In Henrik Ibsen’s A Doll House the main character, Nora Helmer, shows us the story of a woman who has borrow money without her husband’s consent in order to save his life. Although this noble act would be admired by most, Nora has to keep it a secret from Torvald Helmer, her husband, as he would see it as a betrayal. The measures that Nora takes in order to keep the loan a secret, create circumstances that bring Nora—whose only duty is to serve her husband— to discover that her life can be more than just being an accessory to her husband. She becomes her own self. In her struggle to keep the borrowed money from her husband’s knowledge Nora begins a transformation from dependence of Torvald, to being self-efficient, self-worthy, and self-independent—qualities women of her time lacked of—because all, such as Nora never displayed a mind of their own.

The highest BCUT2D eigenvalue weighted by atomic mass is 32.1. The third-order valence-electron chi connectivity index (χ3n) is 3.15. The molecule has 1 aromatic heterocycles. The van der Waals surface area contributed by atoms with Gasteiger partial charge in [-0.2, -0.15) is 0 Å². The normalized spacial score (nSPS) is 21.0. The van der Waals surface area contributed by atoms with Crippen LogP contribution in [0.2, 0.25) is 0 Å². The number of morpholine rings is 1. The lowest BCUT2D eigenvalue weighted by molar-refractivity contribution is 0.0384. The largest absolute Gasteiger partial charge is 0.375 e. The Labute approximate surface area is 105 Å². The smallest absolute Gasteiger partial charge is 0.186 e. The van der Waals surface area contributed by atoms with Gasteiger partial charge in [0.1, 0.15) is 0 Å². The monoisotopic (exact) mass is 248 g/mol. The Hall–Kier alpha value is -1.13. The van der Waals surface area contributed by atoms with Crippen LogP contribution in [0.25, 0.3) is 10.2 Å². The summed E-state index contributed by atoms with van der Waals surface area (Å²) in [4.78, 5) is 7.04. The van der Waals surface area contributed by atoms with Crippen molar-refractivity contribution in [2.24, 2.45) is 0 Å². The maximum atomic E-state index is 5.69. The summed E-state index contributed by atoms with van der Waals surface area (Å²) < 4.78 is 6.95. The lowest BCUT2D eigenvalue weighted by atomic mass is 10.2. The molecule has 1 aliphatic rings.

I think my stories have some quality of the opening of a forbidden box.’ The act of forcing the wish to come true isolates Cain’s obsesses lovers from society and places them on what he calls a ’love-rack’” (Madden, journal) This forbidden box is very apparent in Mildred Pierce, as seen through the eyes of Mildred. Mildred appears to be a normal working mother, loving her children, and providing everything for them that she can, meanwhile struggling with her finances and problems with society’s expectations, and even her daughter, Veda’s expectations, which are quite a few. But underneath, there’s this very forbidden concept. Mildred loves her daughter, Veda, almost too much. “James T. Farell refers to Mildred’s ‘almost unnatural love for her daughter’” (Madden James M. Cain, 79) It is never exactly said in so many words, but the idea of Mildred loving her daughter more than what is natural is there, lurking underneath, like a forbidden box, on the verge of opening.